I have always been captivated by the sciences, particularly by the process of science - a process by which we uncover the endless and unexpected truths of the natural world. Early on, I gravitated towards the life sciences and focused my attention on the science of the very small. I attended Penn State University earning a Bachelor’s degree in Microbiology with a minor in Biochemistry and Molecular Biology. While there, I conducted research in genetic engineering and studied blood cell formation and disease. Afterwards, I attended the University of Massachusetts Medical School where I earned a Doctoral degree specializing in Molecular Medicine. My research focus during, and since, deals with the study of animal virus proteins that possess the ability to destroy cancer cells (more on this can be found on my lab website). I am currently an Associate Professor of Biochemistry at the Worcester Polytechnic Institute where I continue my research and mentor students in Chemistry and Biochemistry.
Although I have always been interested in many other aspects of science (and science fiction for that matter), my interests in astronomy did not flourish until recently. I spent a lot of time in my childhood looking at the moon and stars through my brother’s Tasco refractor, making sketches of moon craters and trying to learn their names. My astronomy pursuits didn’t mature beyond that for a while (if you discount the extensive Star Trek and Star Wars education of a generation-X nerd). A few years ago my wife gifted me a small computerized Celestron newtonian that reinvigorated those pursuits as well as started a new one in astrophotography (a decision she likely regrets - see Gear page).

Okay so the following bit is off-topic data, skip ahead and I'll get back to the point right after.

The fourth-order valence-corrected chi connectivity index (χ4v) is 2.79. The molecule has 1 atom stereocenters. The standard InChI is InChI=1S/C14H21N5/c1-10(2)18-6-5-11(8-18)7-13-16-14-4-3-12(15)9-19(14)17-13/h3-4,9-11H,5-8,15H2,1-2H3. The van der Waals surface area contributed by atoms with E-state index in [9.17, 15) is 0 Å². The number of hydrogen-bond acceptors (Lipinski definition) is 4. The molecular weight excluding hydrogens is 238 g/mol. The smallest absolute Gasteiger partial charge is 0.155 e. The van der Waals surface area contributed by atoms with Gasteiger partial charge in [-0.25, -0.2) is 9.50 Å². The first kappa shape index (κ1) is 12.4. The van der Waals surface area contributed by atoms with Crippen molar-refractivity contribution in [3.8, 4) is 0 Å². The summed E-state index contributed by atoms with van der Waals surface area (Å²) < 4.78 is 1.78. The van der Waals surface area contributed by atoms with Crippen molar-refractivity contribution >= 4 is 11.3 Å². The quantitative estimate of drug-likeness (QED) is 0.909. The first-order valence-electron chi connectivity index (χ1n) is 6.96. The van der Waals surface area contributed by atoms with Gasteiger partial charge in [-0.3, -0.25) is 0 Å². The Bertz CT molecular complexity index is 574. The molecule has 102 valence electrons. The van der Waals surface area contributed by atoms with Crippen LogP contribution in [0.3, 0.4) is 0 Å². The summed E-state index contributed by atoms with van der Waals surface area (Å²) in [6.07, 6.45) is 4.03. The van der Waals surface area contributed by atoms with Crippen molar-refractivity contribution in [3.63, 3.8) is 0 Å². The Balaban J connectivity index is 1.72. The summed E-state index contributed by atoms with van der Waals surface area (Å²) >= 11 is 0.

Of all that one gains by devoting even the most meager amount of attention to the stars, I believe it is perspective that constitutes the most impactful, relevant, and essential outcome. Given the myriad of societal and political themes playing out across the globe, it is perspective that stands to bring congruity to these diverse cultures, ideals, and agendas. I often wonder what fraction of the Earth’s human inhabitants ever look up at the night sky … and think.
© 2017 D. Heilman